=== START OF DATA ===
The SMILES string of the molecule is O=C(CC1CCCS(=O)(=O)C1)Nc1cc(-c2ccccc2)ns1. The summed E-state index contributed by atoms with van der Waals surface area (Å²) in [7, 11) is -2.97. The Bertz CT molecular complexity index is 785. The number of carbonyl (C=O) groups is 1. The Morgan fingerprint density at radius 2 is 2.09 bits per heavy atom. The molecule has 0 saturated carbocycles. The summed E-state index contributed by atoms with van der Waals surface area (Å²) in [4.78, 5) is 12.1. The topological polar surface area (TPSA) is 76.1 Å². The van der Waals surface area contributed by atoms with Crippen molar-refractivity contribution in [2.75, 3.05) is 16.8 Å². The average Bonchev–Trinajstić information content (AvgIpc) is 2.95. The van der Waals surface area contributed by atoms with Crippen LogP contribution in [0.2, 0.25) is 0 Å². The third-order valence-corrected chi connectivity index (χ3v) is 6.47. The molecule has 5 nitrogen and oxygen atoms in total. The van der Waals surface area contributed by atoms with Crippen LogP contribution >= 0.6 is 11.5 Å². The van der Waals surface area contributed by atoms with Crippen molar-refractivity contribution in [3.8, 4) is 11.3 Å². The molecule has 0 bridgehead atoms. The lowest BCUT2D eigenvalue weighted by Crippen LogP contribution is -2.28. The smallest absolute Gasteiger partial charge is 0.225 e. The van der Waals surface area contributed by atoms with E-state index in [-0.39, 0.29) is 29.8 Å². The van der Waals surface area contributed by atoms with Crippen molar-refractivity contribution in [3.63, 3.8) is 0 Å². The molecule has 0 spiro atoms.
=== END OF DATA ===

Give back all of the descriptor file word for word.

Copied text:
The SMILES string of the molecule is O=C(CC1CCCS(=O)(=O)C1)Nc1cc(-c2ccccc2)ns1. The summed E-state index contributed by atoms with van der Waals surface area (Å²) in [7, 11) is -2.97. The Bertz CT molecular complexity index is 785. The number of carbonyl (C=O) groups is 1. The Morgan fingerprint density at radius 2 is 2.09 bits per heavy atom. The molecule has 0 saturated carbocycles. The summed E-state index contributed by atoms with van der Waals surface area (Å²) in [4.78, 5) is 12.1. The topological polar surface area (TPSA) is 76.1 Å². The van der Waals surface area contributed by atoms with Crippen molar-refractivity contribution in [2.75, 3.05) is 16.8 Å². The average Bonchev–Trinajstić information content (AvgIpc) is 2.95. The van der Waals surface area contributed by atoms with Crippen LogP contribution in [0.2, 0.25) is 0 Å². The third-order valence-corrected chi connectivity index (χ3v) is 6.47. The molecule has 5 nitrogen and oxygen atoms in total. The van der Waals surface area contributed by atoms with Crippen LogP contribution >= 0.6 is 11.5 Å². The van der Waals surface area contributed by atoms with Crippen molar-refractivity contribution in [3.8, 4) is 11.3 Å². The molecule has 0 bridgehead atoms. The lowest BCUT2D eigenvalue weighted by Crippen LogP contribution is -2.28. The smallest absolute Gasteiger partial charge is 0.225 e. The van der Waals surface area contributed by atoms with E-state index in [-0.39, 0.29) is 29.8 Å². The van der Waals surface area contributed by atoms with Crippen molar-refractivity contribution in [3.63, 3.8) is 0 Å². The molecule has 0 spiro atoms.